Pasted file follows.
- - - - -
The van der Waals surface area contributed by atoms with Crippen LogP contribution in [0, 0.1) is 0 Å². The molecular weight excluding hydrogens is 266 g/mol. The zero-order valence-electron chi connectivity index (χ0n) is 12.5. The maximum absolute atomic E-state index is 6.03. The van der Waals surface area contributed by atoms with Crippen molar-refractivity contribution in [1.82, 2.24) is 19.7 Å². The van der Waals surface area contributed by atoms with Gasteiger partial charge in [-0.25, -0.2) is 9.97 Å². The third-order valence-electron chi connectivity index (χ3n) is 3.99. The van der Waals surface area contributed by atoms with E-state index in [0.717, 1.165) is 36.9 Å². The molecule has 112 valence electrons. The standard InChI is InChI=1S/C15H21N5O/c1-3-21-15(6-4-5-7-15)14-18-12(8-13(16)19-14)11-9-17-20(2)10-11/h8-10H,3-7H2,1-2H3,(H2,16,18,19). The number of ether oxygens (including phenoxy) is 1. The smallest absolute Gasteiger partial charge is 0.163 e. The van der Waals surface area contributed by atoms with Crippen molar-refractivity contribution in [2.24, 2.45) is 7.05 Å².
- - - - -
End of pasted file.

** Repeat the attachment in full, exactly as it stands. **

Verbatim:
The van der Waals surface area contributed by atoms with Crippen LogP contribution in [0, 0.1) is 0 Å². The molecular weight excluding hydrogens is 266 g/mol. The zero-order valence-electron chi connectivity index (χ0n) is 12.5. The maximum absolute atomic E-state index is 6.03. The van der Waals surface area contributed by atoms with Crippen molar-refractivity contribution in [1.82, 2.24) is 19.7 Å². The van der Waals surface area contributed by atoms with Gasteiger partial charge in [-0.25, -0.2) is 9.97 Å². The third-order valence-electron chi connectivity index (χ3n) is 3.99. The van der Waals surface area contributed by atoms with E-state index in [0.717, 1.165) is 36.9 Å². The molecule has 112 valence electrons. The standard InChI is InChI=1S/C15H21N5O/c1-3-21-15(6-4-5-7-15)14-18-12(8-13(16)19-14)11-9-17-20(2)10-11/h8-10H,3-7H2,1-2H3,(H2,16,18,19). The number of ether oxygens (including phenoxy) is 1. The smallest absolute Gasteiger partial charge is 0.163 e. The van der Waals surface area contributed by atoms with Crippen molar-refractivity contribution in [2.24, 2.45) is 7.05 Å².